PS I know some of you are going to say that Vegas has always had night clubs. You're right. but they were an after-thought behind Shows, Restaurants and Gaming in all the promotions. Now they are front and center. Now they are taking over gaming areas. Now they are top-billed on the marquee. You gotta admit that is new.

Wednesday, September 3, 2014

It's All About the Story

One final thought from my trip to Walt Disney World...

I took two teenage boys to the land of pink princesses, Frozen queens, and fairy tales come true. I took two roller coaster freaks who think Cedar Point (a mere 2.2 hour drive from us) is the Mecca of amusement parks to the land of talking mice, mermaids, and musicals. I took two teenage boys on rides that one would expect them to find more boring than the 21 hour drive we took down I-75.

My older son summed up his experience in two words, "My Childhood!"

My younger son only needed one word, "Epic!"

Walt Disney World delighted an entire family including two boys who on the surface wouldn't seem to fit their demographic. But Walt knew what he was doing. It's right here in this quote I took from an area under construction...


"It is my wish to delight all members of the family, young and old, parent and child." -Walt Disney

How did he accomplish that? It's all about the story.

We didn't go on a roller coaster. We took a limo across town to get to the Aerosmith concert.
We didn't go on an up-and-down thrill ride. We visited a haunted hotel in the Twilight Zone.
We didn't go on a water ride. We were told the story of Br'er Rabbit.
We didn't go on a G-Force simulator ride. We flew a spacecraft to Mars.

From the moment you got in line, the story was being told. Costumes, decorations, and activities while you waited were all designed to tell you the story. No detail was spared.

Were the rides as thrilling as Millenium Force? No. But they were every bit as fun. Even DINOSAUR, which my son likened to "driving on Michigan roads", was fun enough to do it twice.

The lesson here is that the story sells it. The story makes it far more exciting, memorable, and likable than it is on its own. The story wins the heart. Most importantly, when you include the customer in the story, when you make her story your story, you'll win her heart and all the members of the family, just like Walt.

-Phil Wrzesinski
www.PhilsForum.com

PS It isn't as hard as you might think to come up with stories that include the customer. Just get the customer to start her story and then add your store and product stories to the narrative.

Tuesday, September 2, 2014

The Waiting Game - Disney Style

We waited in line for Space Mountain and played video games while we waited.

We waited in line for Toy Story Midway Mania and were transported to a room with larger-than-life toys and a story-telling Mr Potato Head while we waited.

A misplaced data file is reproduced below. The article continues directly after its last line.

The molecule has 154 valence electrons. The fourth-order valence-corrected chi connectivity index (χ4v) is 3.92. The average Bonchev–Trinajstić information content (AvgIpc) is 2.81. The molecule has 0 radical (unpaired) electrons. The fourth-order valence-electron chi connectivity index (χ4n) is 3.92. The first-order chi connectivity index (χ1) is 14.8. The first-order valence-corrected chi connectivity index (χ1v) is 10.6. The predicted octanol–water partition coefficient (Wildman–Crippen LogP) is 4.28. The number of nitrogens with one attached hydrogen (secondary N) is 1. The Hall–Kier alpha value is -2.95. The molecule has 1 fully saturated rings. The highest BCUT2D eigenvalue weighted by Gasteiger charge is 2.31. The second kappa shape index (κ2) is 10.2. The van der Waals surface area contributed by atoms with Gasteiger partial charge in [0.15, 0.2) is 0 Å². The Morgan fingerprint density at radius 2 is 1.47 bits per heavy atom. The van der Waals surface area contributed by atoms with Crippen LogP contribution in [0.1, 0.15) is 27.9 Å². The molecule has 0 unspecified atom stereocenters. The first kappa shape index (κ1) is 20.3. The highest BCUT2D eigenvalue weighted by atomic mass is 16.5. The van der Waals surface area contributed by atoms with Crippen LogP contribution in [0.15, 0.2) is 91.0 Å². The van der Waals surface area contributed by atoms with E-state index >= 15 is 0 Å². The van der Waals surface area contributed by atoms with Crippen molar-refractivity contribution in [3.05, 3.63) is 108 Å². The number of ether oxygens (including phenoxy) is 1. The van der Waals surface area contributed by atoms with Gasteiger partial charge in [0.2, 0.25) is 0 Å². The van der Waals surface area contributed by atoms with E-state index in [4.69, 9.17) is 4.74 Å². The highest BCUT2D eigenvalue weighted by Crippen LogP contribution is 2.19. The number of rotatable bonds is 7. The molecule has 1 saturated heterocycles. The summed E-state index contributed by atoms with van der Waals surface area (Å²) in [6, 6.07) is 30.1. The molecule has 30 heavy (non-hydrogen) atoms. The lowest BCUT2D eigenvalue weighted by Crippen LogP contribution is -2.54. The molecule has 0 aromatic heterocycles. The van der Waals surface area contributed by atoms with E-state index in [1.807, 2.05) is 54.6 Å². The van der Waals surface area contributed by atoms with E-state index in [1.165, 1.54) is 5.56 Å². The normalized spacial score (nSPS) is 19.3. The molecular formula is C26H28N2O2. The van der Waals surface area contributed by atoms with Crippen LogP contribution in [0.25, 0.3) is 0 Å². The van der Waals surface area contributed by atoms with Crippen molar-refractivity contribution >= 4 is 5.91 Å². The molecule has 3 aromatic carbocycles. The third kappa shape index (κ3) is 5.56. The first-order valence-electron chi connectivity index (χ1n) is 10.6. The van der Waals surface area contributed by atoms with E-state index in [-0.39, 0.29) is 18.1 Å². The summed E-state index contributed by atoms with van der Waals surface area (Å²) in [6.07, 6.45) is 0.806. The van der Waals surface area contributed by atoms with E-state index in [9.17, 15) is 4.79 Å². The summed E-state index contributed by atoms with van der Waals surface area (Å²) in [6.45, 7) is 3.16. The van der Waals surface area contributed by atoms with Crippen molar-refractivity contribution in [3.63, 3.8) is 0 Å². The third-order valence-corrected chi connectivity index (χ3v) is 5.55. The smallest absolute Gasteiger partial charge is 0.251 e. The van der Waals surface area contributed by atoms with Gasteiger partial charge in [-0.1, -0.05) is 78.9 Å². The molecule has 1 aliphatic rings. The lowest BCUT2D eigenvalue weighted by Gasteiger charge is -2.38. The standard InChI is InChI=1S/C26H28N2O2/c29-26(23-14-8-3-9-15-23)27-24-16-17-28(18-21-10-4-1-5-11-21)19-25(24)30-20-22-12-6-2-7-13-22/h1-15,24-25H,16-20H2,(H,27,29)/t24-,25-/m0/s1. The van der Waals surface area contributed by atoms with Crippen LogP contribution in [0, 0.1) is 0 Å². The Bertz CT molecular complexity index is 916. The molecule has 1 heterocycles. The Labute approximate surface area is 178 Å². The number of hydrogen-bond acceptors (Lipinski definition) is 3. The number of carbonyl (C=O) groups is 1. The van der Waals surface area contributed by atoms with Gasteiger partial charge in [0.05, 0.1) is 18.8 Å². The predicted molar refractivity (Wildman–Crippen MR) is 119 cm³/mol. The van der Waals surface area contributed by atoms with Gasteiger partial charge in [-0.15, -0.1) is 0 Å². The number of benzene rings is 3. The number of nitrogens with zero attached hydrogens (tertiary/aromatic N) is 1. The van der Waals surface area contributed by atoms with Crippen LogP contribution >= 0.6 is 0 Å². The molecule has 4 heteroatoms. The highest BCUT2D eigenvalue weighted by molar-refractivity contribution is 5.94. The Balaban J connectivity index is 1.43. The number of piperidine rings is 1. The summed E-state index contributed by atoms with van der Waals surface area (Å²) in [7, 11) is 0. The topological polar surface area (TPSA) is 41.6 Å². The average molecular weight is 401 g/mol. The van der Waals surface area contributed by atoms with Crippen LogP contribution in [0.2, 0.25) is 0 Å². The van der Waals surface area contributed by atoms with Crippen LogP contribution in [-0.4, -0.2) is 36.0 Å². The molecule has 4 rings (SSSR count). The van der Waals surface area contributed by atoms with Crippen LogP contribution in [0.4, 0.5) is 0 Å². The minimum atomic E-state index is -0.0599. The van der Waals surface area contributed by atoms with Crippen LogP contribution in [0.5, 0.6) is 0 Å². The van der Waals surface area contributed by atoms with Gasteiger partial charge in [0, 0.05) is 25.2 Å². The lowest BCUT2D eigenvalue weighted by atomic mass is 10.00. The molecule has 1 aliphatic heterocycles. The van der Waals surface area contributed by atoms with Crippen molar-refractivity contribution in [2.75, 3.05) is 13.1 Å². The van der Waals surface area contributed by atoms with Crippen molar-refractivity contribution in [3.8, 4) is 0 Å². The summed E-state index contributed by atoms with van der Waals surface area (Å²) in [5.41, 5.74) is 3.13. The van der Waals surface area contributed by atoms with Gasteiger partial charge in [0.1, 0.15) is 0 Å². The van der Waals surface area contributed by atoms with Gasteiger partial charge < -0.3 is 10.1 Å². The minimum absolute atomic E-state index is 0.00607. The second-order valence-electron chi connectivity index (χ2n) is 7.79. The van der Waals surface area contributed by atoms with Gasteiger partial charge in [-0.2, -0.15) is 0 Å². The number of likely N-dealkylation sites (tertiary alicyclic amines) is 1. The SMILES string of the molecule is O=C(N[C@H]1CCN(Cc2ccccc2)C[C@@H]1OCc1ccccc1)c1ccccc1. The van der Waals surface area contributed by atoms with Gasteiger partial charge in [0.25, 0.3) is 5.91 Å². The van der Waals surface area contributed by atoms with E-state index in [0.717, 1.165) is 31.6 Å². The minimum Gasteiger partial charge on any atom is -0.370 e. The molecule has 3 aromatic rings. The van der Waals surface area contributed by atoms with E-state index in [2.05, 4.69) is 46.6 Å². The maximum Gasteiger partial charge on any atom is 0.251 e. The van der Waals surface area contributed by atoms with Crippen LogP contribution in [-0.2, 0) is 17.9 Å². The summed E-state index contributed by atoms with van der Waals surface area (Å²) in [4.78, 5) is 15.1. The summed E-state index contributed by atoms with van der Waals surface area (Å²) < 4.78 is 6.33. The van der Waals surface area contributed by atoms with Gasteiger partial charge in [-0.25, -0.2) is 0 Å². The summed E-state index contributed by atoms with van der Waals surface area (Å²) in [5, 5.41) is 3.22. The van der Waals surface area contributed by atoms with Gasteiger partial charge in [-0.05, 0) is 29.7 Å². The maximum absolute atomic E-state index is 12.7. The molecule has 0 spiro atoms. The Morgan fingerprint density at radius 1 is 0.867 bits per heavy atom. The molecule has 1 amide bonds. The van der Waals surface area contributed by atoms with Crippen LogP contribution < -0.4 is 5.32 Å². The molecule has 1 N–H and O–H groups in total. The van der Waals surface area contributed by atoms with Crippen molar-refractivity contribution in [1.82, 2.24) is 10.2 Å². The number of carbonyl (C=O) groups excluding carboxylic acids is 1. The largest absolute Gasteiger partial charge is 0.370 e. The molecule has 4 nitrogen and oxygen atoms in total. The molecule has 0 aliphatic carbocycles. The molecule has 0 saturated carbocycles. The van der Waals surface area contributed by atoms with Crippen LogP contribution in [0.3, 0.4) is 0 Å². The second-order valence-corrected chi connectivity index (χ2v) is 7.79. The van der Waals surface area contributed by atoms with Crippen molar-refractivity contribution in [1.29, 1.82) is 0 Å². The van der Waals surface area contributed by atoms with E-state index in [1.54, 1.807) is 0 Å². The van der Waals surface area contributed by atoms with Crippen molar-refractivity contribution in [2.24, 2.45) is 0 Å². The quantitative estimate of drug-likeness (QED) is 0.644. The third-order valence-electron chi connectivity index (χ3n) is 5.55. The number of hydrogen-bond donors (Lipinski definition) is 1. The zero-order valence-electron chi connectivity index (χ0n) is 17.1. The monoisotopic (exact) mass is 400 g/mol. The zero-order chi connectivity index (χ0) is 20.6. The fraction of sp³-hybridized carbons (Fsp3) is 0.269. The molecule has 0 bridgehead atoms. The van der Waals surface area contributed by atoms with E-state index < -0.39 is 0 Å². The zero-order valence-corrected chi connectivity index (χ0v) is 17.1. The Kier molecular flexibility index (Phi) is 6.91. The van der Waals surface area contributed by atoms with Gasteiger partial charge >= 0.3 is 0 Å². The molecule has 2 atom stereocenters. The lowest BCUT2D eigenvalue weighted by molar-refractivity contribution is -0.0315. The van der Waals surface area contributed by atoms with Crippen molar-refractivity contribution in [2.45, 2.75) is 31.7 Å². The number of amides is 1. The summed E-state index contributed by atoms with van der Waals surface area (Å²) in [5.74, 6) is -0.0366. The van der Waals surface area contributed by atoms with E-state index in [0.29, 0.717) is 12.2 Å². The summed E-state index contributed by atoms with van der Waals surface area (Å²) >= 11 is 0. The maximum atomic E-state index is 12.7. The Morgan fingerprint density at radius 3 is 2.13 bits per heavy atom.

We waited in line for Mount Everest Expedition and explored a museum of Yeti artifacts and stories while we waited.

We waited in line for the Hollywood Tower of Terror and watched a Twilight Zone video while we waited.

We waited in line for Test Track and designed our very own test vehicle while we waited.

We waited in line for Soarin' and played an interactive screen game with our fellow line mates while we waited.

We waited in line for The Great Movie Ride and watched movie trailers while we waited.

We waited in line for the Aerosmith Rock N Roller Coaster and watched a 3-D short telling us a back story to our ride while we waited.

We waited in line for the Seven Dwarves Mine Ride and made music with water while we waited.

Most theme parks have you wait in line like cattle, mindlessly walking back and forth through the maze of barricades just for a few minutes of thrills. You hate the wait. You use Fast Pass or whatever other method the park offers to avoid standing in line.

Walt Disney World, however, turned this necessary evil into a back story, into an educational journey, into a team-building exercise, into an amusement all of its own. A couple times I was thankful we didn't have a Fast Pass, just so that we wouldn't have missed the stuff in the line. WDW turned the necessary evil into an enjoyment. That's why they call it the Magical World of Disney.

Every business has that necessary evil. Do you know what is yours? How can you make it better?

-Phil Wrzesinski
www.PhilsForum.com

PS The back stories were my favorites. They made the rides much more enjoyable. But that's a post for another day.


Friday, August 29, 2014

Making Memories One Guest at a Time

Walt Disney World's Magic Kingdom averages around 47,000 visitors a day. Everything about the park, however, is designed to make one person feel special, not 47,000. Let me explain.

There were four young children on my left. My family sat to my right. We were all parked on the curb halfway between Main Street and the Cinderella Castle, waiting for the Electric Parade.


Many Disney characters were in the parade including Mickey and Minnie, Cinderella, and even Alice in Wonderland.

As Alice passed us by, she pointed to the children in the double stroller on my left and said, "Oh twins, how adorable!"

From the excitement that arose next to me, you would have thought they had just won the lottery. And in a sense, they did. Alice singled them out and made them feel like they were the only ones in the park at that moment. It only took a few seconds. But they will be talking about it for a lifetime.

No matter which Disney employee we met, each one treated us as if we were the only guests there. That's the true magic at the Magical Kingdom.

-Phil Wrzesinski
www.PhilsForum.com